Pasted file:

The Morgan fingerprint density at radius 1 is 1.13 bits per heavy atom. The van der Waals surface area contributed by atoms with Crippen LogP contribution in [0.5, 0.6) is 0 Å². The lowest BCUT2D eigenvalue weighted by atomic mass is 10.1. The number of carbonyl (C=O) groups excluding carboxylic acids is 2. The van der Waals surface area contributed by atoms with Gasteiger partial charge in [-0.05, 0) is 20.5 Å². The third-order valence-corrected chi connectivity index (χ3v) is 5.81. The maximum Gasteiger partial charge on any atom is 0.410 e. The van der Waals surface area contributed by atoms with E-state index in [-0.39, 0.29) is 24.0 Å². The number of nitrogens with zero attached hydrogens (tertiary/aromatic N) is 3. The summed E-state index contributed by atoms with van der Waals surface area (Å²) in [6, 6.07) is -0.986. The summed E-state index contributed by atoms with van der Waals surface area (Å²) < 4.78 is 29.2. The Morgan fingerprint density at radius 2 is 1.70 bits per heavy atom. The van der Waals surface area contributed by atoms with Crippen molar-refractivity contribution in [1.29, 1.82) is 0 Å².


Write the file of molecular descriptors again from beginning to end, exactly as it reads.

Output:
The Morgan fingerprint density at radius 1 is 1.13 bits per heavy atom. The van der Waals surface area contributed by atoms with Crippen LogP contribution in [0.5, 0.6) is 0 Å². The lowest BCUT2D eigenvalue weighted by atomic mass is 10.1. The number of carbonyl (C=O) groups excluding carboxylic acids is 2. The van der Waals surface area contributed by atoms with Gasteiger partial charge in [-0.05, 0) is 20.5 Å². The third-order valence-corrected chi connectivity index (χ3v) is 5.81. The maximum Gasteiger partial charge on any atom is 0.410 e. The van der Waals surface area contributed by atoms with E-state index in [-0.39, 0.29) is 24.0 Å². The number of nitrogens with zero attached hydrogens (tertiary/aromatic N) is 3. The summed E-state index contributed by atoms with van der Waals surface area (Å²) in [6, 6.07) is -0.986. The summed E-state index contributed by atoms with van der Waals surface area (Å²) < 4.78 is 29.2. The Morgan fingerprint density at radius 2 is 1.70 bits per heavy atom. The van der Waals surface area contributed by atoms with Crippen molar-refractivity contribution in [1.29, 1.82) is 0 Å².